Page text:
The first condition incorporates the deliberate choice to lie as it is a conscious and considered decision. This would exclude all pathological liars as they are forced to lie by irresistible temptation. The second condition is excluding all magicians, fortune-tellers and even actors in theatre. When Hamlets is killing Claudius on stage, no one in the theatre believes actual homicide is happening and yet, none is calling the actors liars…
Quite surprisingly, the truthfulness of information that is being passed on is not one of those criterions. In the end of the day, a liar may be saying the truth, yet his intent was different.
Desirable Lie and Undesirable Truth
From a cultural point of view, there is a certain set of lies that are not considered as negative and against ethical rules of most world’s communities. One of them being a so-called polite lie which is the situation when talking the truth is actually crossing the cultural rules more than lying. Such is the situation when an ill person is asking about her appearance. Though looking awful, the majority of us would tempt to say she looked fine in order to lift up her spirit.
To the similar box, the butler lie belongs which might be described as a small lie usually sent electronically, which is used to terminate conversations or to save face: “I need to go, the meeting is about to start.” Acceptability of this lie is, however, heavily dependent on culture.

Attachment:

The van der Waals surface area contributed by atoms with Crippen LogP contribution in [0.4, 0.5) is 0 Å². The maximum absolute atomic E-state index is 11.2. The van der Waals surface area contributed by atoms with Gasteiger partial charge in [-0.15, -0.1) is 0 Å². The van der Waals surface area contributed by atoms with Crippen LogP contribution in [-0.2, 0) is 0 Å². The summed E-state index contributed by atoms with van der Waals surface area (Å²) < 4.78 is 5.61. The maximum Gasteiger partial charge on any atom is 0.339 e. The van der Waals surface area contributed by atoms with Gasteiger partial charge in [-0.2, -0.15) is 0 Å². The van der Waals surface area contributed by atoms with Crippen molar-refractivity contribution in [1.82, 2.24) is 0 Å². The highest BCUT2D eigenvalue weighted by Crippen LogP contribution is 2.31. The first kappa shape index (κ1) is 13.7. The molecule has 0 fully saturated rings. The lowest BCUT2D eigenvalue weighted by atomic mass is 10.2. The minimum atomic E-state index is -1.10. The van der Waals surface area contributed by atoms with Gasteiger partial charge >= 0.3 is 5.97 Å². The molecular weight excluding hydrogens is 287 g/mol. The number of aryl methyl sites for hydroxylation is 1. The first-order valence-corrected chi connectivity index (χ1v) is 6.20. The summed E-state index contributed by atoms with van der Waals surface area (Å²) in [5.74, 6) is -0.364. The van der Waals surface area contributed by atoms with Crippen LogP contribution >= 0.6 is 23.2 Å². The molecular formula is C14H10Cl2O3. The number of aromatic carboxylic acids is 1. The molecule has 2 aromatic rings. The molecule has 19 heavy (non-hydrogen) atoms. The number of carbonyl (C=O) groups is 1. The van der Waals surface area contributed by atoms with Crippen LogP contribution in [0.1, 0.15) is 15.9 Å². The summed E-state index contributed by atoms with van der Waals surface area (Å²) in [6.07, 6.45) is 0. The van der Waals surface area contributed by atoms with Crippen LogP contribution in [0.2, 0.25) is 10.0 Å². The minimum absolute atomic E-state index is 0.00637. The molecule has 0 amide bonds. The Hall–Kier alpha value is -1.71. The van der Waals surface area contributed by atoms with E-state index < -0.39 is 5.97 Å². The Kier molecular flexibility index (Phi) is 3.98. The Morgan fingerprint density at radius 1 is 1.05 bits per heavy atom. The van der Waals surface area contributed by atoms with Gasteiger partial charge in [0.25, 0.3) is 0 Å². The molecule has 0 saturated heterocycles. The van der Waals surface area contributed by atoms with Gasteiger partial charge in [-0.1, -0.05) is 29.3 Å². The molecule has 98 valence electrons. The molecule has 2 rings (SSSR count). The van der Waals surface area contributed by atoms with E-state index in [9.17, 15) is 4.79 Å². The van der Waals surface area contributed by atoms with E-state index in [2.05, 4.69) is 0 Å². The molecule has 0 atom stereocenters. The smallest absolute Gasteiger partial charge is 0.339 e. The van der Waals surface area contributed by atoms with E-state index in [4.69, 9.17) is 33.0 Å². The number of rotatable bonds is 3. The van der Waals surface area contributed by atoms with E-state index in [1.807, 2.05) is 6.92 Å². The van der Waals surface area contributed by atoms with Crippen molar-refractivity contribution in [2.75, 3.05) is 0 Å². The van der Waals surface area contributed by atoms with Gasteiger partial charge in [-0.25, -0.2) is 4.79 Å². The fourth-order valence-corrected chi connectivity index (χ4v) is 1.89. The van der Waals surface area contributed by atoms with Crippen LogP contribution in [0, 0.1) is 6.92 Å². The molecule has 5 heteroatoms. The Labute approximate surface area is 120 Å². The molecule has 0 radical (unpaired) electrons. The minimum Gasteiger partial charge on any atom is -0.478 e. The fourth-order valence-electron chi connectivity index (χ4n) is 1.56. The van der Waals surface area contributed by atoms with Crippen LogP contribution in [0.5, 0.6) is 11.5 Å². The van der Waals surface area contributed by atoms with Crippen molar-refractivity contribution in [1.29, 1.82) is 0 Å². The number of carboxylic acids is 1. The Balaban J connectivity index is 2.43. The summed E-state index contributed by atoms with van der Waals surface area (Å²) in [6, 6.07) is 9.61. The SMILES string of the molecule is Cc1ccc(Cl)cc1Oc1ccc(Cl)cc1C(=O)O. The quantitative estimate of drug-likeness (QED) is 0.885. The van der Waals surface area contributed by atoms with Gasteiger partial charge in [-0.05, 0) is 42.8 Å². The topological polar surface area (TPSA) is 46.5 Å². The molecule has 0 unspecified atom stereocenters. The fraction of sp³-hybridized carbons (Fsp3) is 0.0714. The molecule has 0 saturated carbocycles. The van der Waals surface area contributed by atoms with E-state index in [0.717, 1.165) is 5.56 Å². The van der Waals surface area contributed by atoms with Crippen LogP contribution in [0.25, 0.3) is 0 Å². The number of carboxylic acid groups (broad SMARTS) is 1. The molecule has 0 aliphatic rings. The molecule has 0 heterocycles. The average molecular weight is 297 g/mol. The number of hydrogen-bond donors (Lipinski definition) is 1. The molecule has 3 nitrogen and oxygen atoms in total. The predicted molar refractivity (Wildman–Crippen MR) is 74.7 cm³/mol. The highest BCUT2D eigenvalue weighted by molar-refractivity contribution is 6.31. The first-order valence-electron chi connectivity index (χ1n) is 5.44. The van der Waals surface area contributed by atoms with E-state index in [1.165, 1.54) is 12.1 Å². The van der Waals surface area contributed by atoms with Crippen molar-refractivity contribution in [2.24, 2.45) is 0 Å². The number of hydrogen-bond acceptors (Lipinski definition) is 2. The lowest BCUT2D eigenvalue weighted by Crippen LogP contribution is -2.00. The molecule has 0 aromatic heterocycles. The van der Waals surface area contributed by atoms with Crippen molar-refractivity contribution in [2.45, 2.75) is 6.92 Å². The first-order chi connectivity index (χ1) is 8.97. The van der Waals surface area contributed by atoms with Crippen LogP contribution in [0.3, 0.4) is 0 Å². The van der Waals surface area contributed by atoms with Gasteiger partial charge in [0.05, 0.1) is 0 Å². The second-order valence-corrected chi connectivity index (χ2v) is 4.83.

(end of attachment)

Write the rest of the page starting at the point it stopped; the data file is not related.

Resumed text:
An interesting survey was run at one of the Czech universities when approximately one hundred respondents were asked whether they would consider the following sentence told by a mother to a child as a lie: “On Christmas, the gifts are brought by Christ-child.” Christ-child (in German Christkind in Czech Ježíšek, literally little Jesus) is a Christmas gift-bringer in Czech Republic, Austria, Switzerland, in the parts of Germany, Slovenia, Croatia… In other words, this is a sentence that is regularly repeated in the vast majority of families in Central Europe as it is regularly repeated that Santa Clause is bringing gifts in Northern America.
According to the above-described criteria, this sentence is a lie. A mother has an intention not to tell truth and she has a choice not to do it. The child does not know that she is not telling the truth. However, for the absolute majority of people coming from this part of the world, it is very difficult to say that mother is a liar. Many of the respondents tried to provide an excuse for their choice, some of them tried to relativise the lie (soft lie, necessary lie, even a good lie) and some of them would not consider it as a lie at all.
The majority of mediations are, however, not about Christmas and gift-bringing. Consequently, the reception of lies within it is of rather harsher and less accommodative nature. As a mediator, the first issue that strikes me when it comes to deception in dispute resolution is the trust. There are little things that harm it more than lying. As also aptly pointed out by John Stuart Mill: “Dishonesty limits the parties’ capacity to resolve their dispute for it helps the sense of unfairness to preserve.”
It is mainly this, what makes me feel that a good mediator should be good in lie detection and even better in responding correctly to those situations.
[To be continued]